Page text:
Similar studies using pulsed UV light have found differing results, and although not directly comparable with the present study due to the differing wavelengths and inactivation mechanisms involved, it is interesting to discuss the results with respect to the potential benefits of pulsed light regimes. In a study by Wengraitis et al.,20 Escherichia coli biofilms exposed using UV-C LEDs showed a change in sensitivity with duty cycle. Results showed a fourfold increase in sensitivity as the duty cycle dropped from 90% to 10%, suggesting a strong correlation between duty cycle and bacterial inactivation.20
Increased inactivation of E. coli biofilms with pulsed application of UV-A LEDs was shown by Li et al.,19 with a reduction of 98.7% using a 75% duty cycle, compared with ~87% by continuous exposure. While it appears that the doses delivered in each regime may not have been constant, the results do indicate that duty cycle may have an effect on inactivation.
In these UV studies,19,20 the exposure time, rather than the peak intensity, was altered to keep the dose constant. The longer exposure times could possibly have resulted in increased inactivation through the action of radicals generated in the bacterial suspensions. All exposures in the present study were run for the same time in an effort to avoid this effect.
Bacterial inactivation kinetics achieved using five different frequencies, ranging from 100Hz to 10kHz, are shown in Fig. 5.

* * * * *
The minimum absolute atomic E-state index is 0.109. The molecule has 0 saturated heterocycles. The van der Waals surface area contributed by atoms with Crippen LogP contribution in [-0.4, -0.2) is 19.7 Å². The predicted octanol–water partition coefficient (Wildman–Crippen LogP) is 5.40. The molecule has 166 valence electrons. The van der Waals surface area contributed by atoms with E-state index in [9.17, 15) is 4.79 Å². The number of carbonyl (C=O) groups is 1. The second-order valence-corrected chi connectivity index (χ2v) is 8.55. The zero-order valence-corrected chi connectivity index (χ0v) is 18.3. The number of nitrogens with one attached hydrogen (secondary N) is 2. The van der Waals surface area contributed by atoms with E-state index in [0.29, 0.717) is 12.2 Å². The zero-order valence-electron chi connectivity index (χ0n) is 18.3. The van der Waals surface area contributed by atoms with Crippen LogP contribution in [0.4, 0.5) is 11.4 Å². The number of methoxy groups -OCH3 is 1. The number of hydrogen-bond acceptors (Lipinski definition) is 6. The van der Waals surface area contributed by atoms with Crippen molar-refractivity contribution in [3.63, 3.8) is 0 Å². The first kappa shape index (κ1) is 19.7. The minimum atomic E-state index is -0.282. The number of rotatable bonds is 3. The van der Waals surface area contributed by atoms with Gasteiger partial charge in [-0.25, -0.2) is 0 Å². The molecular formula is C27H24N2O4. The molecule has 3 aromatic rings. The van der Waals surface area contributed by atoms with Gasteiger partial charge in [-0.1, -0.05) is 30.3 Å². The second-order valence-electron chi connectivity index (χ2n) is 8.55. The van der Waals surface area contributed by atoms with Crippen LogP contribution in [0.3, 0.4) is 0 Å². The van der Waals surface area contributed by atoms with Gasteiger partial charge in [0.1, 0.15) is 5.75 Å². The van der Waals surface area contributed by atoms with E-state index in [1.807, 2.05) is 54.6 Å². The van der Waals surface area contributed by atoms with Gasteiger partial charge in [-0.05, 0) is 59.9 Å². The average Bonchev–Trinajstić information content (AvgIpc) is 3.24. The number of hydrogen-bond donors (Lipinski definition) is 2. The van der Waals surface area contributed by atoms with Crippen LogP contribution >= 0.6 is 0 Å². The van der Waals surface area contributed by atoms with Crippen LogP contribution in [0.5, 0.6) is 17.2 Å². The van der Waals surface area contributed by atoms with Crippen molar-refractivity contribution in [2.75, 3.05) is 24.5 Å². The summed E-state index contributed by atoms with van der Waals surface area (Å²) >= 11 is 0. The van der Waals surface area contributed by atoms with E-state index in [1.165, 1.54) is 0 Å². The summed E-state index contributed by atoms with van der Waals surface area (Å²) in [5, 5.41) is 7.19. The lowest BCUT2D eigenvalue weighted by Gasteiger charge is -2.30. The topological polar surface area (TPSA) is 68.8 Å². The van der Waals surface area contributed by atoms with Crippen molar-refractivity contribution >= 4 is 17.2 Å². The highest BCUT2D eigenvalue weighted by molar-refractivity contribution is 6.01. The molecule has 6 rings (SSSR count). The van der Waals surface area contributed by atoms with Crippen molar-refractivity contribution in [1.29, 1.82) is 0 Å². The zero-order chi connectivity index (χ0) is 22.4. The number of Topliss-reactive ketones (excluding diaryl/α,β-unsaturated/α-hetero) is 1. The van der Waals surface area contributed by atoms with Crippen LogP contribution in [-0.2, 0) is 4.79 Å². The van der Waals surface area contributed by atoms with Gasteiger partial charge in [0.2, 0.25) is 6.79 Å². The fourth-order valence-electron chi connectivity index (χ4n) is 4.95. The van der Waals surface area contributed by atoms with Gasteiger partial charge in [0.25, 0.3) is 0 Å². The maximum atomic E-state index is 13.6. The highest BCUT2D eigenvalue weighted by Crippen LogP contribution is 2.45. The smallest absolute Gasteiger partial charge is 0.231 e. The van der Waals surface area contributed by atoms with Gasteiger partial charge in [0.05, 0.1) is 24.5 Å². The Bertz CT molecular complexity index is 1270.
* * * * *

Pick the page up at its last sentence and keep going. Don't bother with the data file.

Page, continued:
The duty cycle was fixed at 50%, and the average irradiance for each of the exposures was 24mW/cm2. There was divergence between the kinetics at 10kHz and those at lower frequencies. The results show successful inactivation across the range of frequencies, varying from ~77% up to 99.8% reductions after 60-min exposures. The kinetics at 10kHz demonstrated a statistically slower rate after 30 and 45min; however, there was no significant difference (p≥0.05) between the populations after 60min.
For all tested frequencies, there appeared to be no difference in the total inactivation achieved. The Stark–Einstein Law states that light absorbed need not necessarily result in a photochemical reaction, but if it does, only one photon is required for each molecule effected.21 This suggests that each porphyrin molecule only needs to absorb one photon of 405-nm light. If more than one porphyrin molecule is present inside the cells, it could be that a certain number of these porphyrins must absorb photons to cause complete inactivation of the cell. Hence, with a short pulse of photons, it may be the case that not enough porphyrins are being excited, which could result in slower cell death or a reduced rate of inactivation.
Li et al.19 carried out similar experiments on Candida albicans and E. coli biofilms using pulsed UV-A LEDs. From a frequency range of 0.1Hz–1kHz, 100Hz was found to be significantly (p<0.01) more effective for microbial inactivation.
A study using UV-C LEDs20 compared different duty cycles and frequencies, but the exposure time rather than the peak intensity of the light was varied to keep the dose constant. Varying frequencies in the range 0.5–100Hz were found to have an effect on inactivation, but there was no clear trend showing whether higher or lower frequencies were more or less effective for the various regimes.